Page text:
Son Quint is the newest of the three 18-hole courses at the Arabella Golf and Spa Resort in Palma, Mallorca, and it made its debut in 2007. Son Vida, a Fred Hawtree design, was first on the scene in 1964 (the oldest course on the island) followed by Son Muntaner, which Kurt Rossknect fashioned in 2001.
An undulating, eminently walkable layout that offers sea views across the Bay of Palma’s sparkling waters, Son Quint is a gentler test than the other two Arabella courses but it still possesses the sort of challenge that will stretch the more accomplished golfer.
There are no giant sand traps or silly water hazards on the layout. Instead, holes are sensibly constructed through stands of pine and olive trees, with distances between green and next tee box kept to a minimum, encouraging golfers to walk the course.Feature holes include the right doglegged par four 8th, which is played to the highest point on the course with the tee shot aimed at Palma Cathedral, and the par three 12th (one of only three short holes on the card), where the green is positioned behind a rather intimidating pond.
My final round of my trip and it didn’t disappoint. It felt like a smaller slightly more chilled version of Son Vida. Great greens and attractive looking course overall. I ended up playing with a member who gave some useful points on some of the blind dog leg holes that proved very useful. I would highly recommend the course along with its partner courses, Son Vida and Son Muntaner. It’s a very handy location and would make a great trip if you were looking for a long weekend golf trip in the sun. Son Quint has the advantage of a driving range and good practice facilities.
Compared to the Son Muntaner and Son Vida courses at the Arabella Golf & Spa Resort, the Son Quint might be regarded as something of the poor relation. Green fees are certainly the lowest of the three courses and they do say that you get what you pay for but I didn’t find the course to be that inferior to the other two tracks, actually.
Conditioning was good and the holes were nicely routed, though the fairways are laid out within a less expansive property than the other two courses. Before playing, if you look at the map on the back of the scorecard, you could possibly think the course might be a bit tedious as more than half the holes are laid out parallel to each other in the same northwest-southeast direction but you’d never know that was the case once you get going.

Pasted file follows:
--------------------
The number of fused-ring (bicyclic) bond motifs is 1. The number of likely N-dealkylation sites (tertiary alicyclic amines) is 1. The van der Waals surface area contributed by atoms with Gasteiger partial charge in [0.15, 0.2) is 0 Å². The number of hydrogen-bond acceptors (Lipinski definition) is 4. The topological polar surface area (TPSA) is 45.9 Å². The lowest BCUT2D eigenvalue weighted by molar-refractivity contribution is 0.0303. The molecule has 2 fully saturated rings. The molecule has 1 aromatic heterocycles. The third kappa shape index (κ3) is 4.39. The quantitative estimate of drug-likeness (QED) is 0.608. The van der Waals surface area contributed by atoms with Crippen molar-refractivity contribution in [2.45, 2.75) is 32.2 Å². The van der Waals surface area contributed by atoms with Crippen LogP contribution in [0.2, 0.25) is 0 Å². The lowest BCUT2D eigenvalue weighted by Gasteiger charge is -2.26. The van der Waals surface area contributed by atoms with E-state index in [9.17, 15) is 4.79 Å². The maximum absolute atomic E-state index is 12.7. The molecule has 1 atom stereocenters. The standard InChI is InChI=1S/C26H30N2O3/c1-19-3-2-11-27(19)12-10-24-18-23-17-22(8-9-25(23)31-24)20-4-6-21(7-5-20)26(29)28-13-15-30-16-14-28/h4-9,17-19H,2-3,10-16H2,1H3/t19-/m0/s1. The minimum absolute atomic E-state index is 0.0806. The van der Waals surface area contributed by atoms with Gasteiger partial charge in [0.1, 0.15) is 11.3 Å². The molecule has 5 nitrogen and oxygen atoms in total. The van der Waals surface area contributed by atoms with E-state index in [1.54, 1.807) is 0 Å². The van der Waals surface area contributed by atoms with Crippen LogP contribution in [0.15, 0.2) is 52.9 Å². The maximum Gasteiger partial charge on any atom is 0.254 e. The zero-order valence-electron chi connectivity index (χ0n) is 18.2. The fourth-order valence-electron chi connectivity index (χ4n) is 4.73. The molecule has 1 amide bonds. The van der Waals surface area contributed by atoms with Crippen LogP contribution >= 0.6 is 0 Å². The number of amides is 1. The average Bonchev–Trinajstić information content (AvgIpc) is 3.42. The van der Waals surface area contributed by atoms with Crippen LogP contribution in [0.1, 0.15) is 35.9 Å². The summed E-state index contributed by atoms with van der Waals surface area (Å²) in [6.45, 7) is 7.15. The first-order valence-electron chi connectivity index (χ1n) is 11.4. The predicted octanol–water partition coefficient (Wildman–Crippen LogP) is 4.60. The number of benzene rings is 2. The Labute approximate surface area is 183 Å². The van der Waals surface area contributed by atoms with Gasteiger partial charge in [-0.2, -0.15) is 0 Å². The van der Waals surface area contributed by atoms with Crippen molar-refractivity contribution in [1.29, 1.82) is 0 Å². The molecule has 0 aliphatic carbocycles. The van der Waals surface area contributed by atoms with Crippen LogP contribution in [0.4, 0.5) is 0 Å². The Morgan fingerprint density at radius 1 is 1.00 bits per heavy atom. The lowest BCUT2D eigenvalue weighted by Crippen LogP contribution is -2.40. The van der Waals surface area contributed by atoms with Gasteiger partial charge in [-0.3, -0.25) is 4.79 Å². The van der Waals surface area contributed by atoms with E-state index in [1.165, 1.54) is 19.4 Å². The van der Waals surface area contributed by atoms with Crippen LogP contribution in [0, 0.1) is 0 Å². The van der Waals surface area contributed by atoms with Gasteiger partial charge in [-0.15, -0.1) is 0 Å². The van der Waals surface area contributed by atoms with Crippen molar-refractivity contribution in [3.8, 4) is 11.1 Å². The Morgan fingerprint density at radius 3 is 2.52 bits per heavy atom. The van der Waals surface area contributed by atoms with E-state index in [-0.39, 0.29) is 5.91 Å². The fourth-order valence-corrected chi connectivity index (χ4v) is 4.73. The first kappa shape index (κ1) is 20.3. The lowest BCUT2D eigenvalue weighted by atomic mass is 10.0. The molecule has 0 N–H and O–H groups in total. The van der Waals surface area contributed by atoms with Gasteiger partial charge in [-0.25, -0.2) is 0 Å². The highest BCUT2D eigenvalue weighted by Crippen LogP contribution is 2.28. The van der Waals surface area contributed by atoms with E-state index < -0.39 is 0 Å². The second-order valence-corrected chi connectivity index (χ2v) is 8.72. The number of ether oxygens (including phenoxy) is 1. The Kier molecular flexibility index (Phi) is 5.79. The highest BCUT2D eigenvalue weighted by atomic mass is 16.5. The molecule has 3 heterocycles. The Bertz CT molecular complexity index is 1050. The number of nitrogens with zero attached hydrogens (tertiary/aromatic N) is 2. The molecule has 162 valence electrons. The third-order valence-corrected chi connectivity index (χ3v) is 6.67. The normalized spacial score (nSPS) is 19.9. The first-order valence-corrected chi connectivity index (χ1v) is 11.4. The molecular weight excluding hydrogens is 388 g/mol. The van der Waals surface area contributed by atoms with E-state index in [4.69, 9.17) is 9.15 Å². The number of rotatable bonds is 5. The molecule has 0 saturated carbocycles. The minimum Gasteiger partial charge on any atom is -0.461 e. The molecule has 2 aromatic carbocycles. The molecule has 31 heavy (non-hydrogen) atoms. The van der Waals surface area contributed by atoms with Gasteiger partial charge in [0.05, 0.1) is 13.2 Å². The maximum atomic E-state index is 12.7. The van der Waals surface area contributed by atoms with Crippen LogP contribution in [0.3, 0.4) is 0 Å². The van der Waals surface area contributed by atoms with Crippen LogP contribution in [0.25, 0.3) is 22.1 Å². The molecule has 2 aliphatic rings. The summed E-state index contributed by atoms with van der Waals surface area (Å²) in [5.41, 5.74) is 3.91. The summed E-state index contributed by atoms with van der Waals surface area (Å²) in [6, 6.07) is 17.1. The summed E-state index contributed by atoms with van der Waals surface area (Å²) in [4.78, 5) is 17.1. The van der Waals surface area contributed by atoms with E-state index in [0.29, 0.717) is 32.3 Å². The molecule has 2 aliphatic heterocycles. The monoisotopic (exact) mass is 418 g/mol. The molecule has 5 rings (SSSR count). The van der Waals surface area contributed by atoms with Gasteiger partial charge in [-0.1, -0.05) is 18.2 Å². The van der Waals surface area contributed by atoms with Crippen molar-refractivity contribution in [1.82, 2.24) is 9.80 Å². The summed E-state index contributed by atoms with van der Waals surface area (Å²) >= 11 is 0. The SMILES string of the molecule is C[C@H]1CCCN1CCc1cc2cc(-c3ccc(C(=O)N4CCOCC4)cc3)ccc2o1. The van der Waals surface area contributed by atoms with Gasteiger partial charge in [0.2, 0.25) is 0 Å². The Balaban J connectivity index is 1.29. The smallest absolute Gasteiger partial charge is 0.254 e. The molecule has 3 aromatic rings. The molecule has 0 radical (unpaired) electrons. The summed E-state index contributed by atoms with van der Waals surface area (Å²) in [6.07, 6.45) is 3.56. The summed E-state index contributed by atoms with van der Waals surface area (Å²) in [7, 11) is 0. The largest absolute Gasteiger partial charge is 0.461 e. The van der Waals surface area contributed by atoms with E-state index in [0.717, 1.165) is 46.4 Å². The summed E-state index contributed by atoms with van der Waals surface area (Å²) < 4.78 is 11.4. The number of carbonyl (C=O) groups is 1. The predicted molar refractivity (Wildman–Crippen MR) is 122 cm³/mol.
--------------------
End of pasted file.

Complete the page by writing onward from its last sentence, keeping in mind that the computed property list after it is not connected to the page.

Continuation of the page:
There are only three short holes on the layout, the second of which (at the 12th) is an absolute beast of a par three with an all-carry tee shot across water to a sand-protected green.
The best hole on the front nine is the short par four 8th, playing blind to a hidden green that lies at a 90° angle beyond the perimeter wall of a property that bounds the right side of the fairway. It’s a sort of mini Road Hole in reverse, where the approach, rather than the tee shot, has to cut across an external obstacle (a resident’s tennis court) on the way to the flag – it’s a totally outrageous hole but one that’s really fun to play.
On the inward half, I loved the par five 13th as the narrow confines of the fairway (and a lone tree in the middle of the fairway) reminded me so much of the lovely Son Vida sister course. The least said about the fountains on holes 10 and 12 the better though, thankfully, water only comes into play at those two holes.
I can understand if you’d prefer to skip the Son Quint if you only had time for 36-holes at the resort but it’s really worth playing, especially if you can secure one of Arabella’s 3-course green fee packages.
The 8th hole as described above by Jim is now gone as work has just started to redevelop it into a straight par 4 with the green to left of the 7th tee. The 9th will become a par 3.
Personally, I will not mourn the loss of the now defunct 8th. Playing a hybrid or 3-wood to the dog leg, followed by a pitch or very short iron into a partly obscured, flattish green did not inspire me.
However, the heroic kind of shot Jim describes must have been attempted by lots of people trying to recover from a failed drive, as the number of golf balls on the neighbouring tennis court apparently was an important factor behind this redevelopment.
The new 8th hole, however, will be a shortish, downhill par 4, very tempting to attack directly from the tee. There are too few of these holes on modern courses, I think, so a welcome addition.
The real loss in my view is the current par 4 9th, one of my favourites, with its inviting tee shot and the views over Palma on the second shot to a green where any pin to the far right has been a real challenge.
The course currently has two long par 3s and the steep uphill 14th, so a new shortish one would balance the design nicely. Let us hope it turns out really well.